Wilfin Beck


A conservation charity has raised concerns over a “huge” loss in insect populations in streams due to sewage discharges, particularly in the vicinity of waste water treatment plants.

Wildfish conducted a survey of five streams that flow into Windermere in Cumbria, noting a loss of wildlife downstream of these plants.

The Save Windermere campaign said “everything up the food chain gets impacted” when insects disappear.

United Utilities, responsible for operating the treatment plants, stated compliance with environmental permits while expressing that they are “committed to going further and doing more”.

The Environment Agency has initiated a review of permits for the lake to explore additional measures.

The Far Sawrey waste water treatment works, located on the bank of Wilfin Beck, demonstrated a notable 75% decline in river fly numbers downstream.

Surveyors employed the three kick sampling method, revealing a 50% decline in spring and a staggering 100% decline in autumn insect populations.

Similarly, observations downstream of the Near Sawrey works at Cunsey Beck unveiled a substantial 76% reduction in river fly numbers compared to upstream habitats.

Matt Staniek from the Save Windermere Campaign said: “We have data to show [pollution] is actively damaging that lower level of the food chain.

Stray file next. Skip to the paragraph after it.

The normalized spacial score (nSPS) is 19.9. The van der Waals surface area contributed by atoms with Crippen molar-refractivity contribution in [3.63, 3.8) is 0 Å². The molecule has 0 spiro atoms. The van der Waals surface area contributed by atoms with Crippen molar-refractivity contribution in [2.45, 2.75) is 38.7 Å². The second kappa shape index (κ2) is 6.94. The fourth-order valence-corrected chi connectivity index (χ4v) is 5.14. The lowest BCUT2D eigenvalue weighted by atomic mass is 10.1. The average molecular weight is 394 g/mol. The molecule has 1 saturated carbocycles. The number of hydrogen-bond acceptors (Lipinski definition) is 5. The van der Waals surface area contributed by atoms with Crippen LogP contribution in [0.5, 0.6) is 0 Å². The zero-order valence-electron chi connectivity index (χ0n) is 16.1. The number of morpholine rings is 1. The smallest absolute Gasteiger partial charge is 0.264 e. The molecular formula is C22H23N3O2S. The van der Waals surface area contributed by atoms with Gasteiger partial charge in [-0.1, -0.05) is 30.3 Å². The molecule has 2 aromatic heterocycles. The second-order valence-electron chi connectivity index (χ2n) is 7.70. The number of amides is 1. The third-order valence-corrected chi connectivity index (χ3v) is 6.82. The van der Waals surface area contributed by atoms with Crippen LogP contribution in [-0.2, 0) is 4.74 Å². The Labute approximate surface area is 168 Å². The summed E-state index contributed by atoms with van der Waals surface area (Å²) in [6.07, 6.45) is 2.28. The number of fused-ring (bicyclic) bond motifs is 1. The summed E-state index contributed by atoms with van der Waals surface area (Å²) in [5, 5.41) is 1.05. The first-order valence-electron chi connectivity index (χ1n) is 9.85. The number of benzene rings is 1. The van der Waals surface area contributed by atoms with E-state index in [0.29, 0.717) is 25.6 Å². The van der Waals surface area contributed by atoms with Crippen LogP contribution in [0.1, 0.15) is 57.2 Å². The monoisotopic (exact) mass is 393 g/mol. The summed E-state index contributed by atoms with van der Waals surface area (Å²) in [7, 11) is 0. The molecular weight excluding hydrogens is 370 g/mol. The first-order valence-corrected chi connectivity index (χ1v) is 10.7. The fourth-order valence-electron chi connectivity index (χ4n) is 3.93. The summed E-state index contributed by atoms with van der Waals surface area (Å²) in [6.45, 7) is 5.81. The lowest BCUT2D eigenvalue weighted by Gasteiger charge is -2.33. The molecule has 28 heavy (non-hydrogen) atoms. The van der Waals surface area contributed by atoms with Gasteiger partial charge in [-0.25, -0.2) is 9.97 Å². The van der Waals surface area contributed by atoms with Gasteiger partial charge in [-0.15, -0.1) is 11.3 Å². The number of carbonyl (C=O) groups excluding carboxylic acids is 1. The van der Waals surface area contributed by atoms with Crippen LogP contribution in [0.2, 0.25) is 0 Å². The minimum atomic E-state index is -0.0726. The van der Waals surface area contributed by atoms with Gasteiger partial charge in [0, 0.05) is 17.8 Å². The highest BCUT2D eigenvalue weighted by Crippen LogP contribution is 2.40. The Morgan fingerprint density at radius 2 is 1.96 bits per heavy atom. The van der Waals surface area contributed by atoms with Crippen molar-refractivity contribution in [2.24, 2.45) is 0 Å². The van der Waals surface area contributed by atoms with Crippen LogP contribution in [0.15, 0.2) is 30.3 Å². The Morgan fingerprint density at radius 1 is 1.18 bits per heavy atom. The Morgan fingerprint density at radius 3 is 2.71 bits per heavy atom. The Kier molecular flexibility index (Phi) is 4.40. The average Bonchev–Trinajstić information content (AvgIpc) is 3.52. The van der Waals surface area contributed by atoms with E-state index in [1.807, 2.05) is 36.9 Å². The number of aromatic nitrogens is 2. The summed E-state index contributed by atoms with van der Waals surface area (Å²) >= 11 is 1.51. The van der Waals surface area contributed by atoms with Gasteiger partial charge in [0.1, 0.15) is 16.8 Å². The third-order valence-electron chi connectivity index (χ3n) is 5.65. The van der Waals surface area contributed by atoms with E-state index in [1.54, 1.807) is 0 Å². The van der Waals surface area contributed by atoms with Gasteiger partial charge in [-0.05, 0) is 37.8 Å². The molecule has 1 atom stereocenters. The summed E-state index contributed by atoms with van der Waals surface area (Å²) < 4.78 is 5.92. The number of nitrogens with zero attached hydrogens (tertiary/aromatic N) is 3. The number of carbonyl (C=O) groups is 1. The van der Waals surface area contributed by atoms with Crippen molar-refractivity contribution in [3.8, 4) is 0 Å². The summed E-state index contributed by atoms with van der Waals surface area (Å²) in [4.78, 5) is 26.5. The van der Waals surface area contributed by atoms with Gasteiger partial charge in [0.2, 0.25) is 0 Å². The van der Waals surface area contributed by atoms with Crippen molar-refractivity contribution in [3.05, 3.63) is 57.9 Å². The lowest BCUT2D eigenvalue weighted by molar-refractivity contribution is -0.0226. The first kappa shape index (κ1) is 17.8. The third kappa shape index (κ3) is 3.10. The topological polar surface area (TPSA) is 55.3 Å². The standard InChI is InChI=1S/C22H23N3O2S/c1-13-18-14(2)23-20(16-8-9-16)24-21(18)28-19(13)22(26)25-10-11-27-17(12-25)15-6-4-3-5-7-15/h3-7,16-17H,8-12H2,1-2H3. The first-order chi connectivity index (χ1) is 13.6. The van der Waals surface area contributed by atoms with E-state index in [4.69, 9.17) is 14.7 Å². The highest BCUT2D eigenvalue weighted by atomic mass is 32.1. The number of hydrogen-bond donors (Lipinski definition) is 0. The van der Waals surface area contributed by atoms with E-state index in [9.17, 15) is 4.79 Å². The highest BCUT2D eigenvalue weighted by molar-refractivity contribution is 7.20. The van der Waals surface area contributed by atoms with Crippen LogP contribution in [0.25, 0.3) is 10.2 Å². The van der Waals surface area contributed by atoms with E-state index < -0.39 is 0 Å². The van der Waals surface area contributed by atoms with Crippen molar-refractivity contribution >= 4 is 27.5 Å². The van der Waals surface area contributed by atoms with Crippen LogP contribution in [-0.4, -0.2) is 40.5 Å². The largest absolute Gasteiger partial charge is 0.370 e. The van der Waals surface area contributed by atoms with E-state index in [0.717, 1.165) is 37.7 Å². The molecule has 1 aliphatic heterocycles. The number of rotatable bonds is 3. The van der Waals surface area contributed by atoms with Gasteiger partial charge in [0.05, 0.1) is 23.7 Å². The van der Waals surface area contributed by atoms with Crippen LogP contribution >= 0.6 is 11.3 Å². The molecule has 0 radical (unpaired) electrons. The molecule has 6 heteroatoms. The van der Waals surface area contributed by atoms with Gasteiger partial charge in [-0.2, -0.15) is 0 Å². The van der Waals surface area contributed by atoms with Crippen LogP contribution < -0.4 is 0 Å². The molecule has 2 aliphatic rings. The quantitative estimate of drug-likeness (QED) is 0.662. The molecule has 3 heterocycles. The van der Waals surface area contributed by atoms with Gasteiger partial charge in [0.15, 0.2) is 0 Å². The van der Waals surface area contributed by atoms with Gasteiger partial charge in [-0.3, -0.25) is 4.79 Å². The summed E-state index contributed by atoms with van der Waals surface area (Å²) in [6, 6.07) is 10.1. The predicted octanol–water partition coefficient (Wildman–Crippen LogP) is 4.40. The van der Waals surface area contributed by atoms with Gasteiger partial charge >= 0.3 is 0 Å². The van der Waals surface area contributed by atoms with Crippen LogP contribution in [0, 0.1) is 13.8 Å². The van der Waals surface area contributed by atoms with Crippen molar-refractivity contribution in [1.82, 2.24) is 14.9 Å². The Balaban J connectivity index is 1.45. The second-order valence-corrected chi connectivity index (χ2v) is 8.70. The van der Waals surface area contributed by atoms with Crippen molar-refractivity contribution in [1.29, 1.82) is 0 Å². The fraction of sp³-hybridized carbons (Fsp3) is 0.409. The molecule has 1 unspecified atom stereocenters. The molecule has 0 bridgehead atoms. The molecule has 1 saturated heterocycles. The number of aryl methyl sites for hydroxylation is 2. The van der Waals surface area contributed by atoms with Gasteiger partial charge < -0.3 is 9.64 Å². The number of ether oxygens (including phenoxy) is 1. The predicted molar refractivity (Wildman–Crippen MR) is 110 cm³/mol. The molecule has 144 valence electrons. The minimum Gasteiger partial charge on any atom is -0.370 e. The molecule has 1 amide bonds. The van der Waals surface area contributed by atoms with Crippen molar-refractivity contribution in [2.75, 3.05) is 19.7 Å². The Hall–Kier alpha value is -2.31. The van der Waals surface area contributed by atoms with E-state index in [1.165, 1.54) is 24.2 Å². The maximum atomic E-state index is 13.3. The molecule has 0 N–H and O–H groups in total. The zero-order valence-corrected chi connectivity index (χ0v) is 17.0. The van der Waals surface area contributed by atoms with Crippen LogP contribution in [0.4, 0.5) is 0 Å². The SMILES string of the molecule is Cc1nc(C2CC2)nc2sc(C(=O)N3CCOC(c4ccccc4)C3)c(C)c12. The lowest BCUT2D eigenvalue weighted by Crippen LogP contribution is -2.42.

“It then starts impacting the fish, which impacts the kingfishers, the otters, the herons.

“Everything up the food chain then gets impacted when we start seeing these insects disappearing and that’s exactly what’s happening here in a UNESCO World Heritage site and a National Park in what should be the most idyllic place for nature in the entire UK.”

In a statement, United Utilities said: “Our treatment plants at Near Sawrey and Far Sawrey are two of our smallest sites servicing a population of 370 people which is around 2% of the Windermere catchment.

“Both plants operate in line with their environmental permits but we are committed to going further and doing more.

“We’ve already started investing a further £41m at our sites around Windermere and we working with the Love Windermere Partnership to address all sources of lake pollution including private sewage systems, highways run off and pollution from land.”

United Utilities has raised questions about the data selection process undertaken by Wildfish, prompting further scrutiny.

Additional surveys conducted by Wildfish on the River Brathay, River Rothay, and Ford Wood Beck corroborate these findings.

The Save Windermere Campaign criticised the Environment Agency for inadequate monitoring of the streams.

An Environment Agency spokesperson said: “The current monitoring network in the Windermere catchment is one of the most extensive in the country.

“We monitor 24 locations for water quality, we have 28 sample locations and the largest number of sondes in a geographical area in England to measure changes in water quality.

“We are committed to further improving the water quality in Lake Windermere and are working closely with several organisations as part of the Love Windermere Partnership to do so.

“As part of this work, we have started the process of reviewing all the permits for this Lake to identify whether there is any further action we can take.”

In response, Wildfish plans to engage local residents in ongoing surveys to monitor insect abundance in the water, highlighting the collaborative effort required to address the ecological challenges facing these vital aquatic ecosystems.



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